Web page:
Written by Professor Kirby
My Director of Nursing (DON) accepted Mr. W. as a scheduled admission to our skilled nursing facility on a Friday evening. She did not inform the nursing staff he was a high risk for falling or allocate additional staff to monitor this patient. When the nursing staff did receive reports from the hospital, they discovered he was a high fall risk. However, it was too late to discuss the plan of care for this potential admission or if he was an appropriate admission for our setting because the DON left for the day. Unfortunately, this patient was admitted on Friday and fell five times over the weekend.
Although, none of the falls resulted in an injury but the weekend staff was overwhelmed. They made multiple phone calls to the DON in reference to their inability to safely care for Mr. W. The DON informed the staff that she needed to fill the empty beds and as a result, she had to accept this high-risk admission. Then, she instructed the nursing supervisor not to document the resident’s incidents as falls, but a purposeful change in the plane. The nursing supervisor felt this was the wrong thing to do because the resident’s cognition was intact, and he had the ability to ambulate. Her assessment was that the patient clearly fell as a result of his hallucinations. However, she followed through as instructed.
What could we have done differently to promote a safer environment at this skilled nursing home? Or better yet, how could holistic care been implemented? First, the DON view of the patient was number or census driven admission and not person driven admission. If the DON and the nursing team, seen Mr. W. as a person and considered his needs as a whole being fall prevention would have been a priority. They DON was not mindful of the patient’s needs. According to Philbrick (2015), mindfulness is purposefully focusing on or giving your attention to a specific person or thing. Mindfulness was not implemented initially for Mr. W. during the admission process. But, later, mindfulness became a routine part of everyone’s daily routine care to ensure Mr. W’s safety. Consequently, holistic values such as standards were not instinctively initiated by nursing. Dossey and Keegan (2016) defines holistic nursing as person-centered care which involves purposeful and attentive care which aligns with both the American Nurses Association and Relationship Based Care principals, as well. Initially we failed to establish a meaningful relationship with Mr. W., and he was a number on our census. Patient-centered and relationship-based care was developed much later. Unfortunately, it was a forced relationship due to the numerous incidents of falls. However, holistic nurses recognize the physical ailment of the disease as only one aspect of the human need and therefore, the nurse strives to meet both the seen and unseen needs of the patient. The art of caring for the whole person produces hope and gives a better an outlook on life.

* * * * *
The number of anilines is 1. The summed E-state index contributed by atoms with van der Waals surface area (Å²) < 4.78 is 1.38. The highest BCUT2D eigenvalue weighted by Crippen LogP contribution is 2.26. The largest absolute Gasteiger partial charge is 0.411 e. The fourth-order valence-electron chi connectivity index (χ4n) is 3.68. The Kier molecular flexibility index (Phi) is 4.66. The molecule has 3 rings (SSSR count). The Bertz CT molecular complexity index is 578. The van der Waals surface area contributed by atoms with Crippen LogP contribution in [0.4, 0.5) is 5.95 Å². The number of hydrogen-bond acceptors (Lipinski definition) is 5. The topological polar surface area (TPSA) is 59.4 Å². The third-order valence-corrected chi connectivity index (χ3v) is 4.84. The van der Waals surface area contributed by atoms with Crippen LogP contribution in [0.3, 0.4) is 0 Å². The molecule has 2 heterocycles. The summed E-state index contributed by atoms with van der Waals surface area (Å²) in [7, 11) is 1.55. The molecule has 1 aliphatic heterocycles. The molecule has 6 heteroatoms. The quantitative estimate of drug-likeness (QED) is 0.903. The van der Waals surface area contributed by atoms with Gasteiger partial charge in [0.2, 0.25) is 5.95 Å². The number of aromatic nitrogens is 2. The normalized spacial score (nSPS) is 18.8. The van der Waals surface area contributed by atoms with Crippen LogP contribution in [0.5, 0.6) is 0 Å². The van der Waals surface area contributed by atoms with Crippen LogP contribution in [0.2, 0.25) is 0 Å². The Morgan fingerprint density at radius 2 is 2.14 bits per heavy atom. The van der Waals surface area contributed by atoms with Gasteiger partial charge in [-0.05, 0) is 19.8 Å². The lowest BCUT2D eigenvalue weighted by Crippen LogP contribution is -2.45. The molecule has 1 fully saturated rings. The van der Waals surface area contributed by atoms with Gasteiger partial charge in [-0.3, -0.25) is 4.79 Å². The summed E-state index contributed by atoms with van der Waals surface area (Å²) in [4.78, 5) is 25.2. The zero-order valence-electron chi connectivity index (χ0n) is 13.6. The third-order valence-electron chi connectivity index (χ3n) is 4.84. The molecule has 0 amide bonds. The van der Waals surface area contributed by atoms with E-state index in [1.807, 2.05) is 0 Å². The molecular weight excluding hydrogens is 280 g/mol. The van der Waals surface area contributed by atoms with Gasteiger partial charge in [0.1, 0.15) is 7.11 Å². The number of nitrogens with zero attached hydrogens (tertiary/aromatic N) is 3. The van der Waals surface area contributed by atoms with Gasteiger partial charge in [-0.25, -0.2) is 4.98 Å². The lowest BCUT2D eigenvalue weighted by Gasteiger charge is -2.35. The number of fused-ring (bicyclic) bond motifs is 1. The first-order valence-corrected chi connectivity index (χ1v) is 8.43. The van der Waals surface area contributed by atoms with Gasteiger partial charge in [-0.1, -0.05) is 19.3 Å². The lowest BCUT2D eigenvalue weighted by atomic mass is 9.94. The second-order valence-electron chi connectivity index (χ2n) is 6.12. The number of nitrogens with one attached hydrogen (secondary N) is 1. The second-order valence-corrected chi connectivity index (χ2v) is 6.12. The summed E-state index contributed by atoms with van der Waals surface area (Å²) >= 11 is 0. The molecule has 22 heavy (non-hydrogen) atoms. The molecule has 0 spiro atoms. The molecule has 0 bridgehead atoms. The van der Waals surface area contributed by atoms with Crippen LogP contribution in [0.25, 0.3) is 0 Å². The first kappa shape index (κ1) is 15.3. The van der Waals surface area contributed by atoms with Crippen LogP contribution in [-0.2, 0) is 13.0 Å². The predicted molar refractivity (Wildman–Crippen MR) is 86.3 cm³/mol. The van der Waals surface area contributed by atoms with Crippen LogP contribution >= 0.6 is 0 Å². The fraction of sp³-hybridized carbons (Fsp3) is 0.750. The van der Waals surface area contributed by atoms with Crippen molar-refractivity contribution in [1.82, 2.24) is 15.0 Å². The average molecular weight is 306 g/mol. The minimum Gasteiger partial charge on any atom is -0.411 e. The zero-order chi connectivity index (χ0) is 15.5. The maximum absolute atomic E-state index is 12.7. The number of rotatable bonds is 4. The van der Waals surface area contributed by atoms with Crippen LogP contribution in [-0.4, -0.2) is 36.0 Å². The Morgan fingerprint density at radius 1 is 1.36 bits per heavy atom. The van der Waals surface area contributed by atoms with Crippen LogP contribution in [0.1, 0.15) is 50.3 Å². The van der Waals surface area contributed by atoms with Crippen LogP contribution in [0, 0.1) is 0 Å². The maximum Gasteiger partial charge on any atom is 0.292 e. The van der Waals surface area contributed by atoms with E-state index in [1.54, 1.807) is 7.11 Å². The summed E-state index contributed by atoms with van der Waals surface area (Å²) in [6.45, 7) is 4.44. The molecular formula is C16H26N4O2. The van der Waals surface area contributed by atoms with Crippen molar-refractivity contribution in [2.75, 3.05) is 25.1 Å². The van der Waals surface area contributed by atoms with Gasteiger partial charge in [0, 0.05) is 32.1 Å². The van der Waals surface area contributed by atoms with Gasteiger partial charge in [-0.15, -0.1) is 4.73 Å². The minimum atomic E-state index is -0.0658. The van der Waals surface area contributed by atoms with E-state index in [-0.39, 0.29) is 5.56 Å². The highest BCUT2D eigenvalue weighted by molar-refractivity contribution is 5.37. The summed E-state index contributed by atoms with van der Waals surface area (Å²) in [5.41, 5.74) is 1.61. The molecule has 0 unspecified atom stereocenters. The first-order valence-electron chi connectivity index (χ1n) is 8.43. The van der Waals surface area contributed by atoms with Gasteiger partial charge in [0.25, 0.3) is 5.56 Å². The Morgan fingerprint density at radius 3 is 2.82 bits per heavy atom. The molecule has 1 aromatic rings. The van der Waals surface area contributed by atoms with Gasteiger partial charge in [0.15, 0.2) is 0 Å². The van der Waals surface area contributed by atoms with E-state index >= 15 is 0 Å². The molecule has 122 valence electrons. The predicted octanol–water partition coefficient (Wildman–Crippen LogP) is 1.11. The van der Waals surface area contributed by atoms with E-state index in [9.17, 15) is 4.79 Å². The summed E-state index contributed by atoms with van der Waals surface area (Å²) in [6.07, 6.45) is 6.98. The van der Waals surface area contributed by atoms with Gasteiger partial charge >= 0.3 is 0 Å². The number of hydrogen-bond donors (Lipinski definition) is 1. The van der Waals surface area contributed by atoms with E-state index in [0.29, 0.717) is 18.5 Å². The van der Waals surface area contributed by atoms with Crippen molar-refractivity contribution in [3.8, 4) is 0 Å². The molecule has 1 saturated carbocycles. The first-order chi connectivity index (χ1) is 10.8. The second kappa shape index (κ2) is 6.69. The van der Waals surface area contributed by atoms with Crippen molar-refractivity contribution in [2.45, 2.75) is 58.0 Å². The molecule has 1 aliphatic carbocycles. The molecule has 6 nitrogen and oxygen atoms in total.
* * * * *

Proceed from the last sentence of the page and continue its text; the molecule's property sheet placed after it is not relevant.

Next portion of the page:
Dossey, B. M., & Keegan, L. (2016). Holistic Nursing: A handbook for practice. (7th edition ed.). Burlington, MA: Jones and Bartlett Learning.
Philbrick, G. (2015). Using mindfulness to enhance nursing practice. Kai Tiaki Nursing New Zealand, 21(5), 32-33.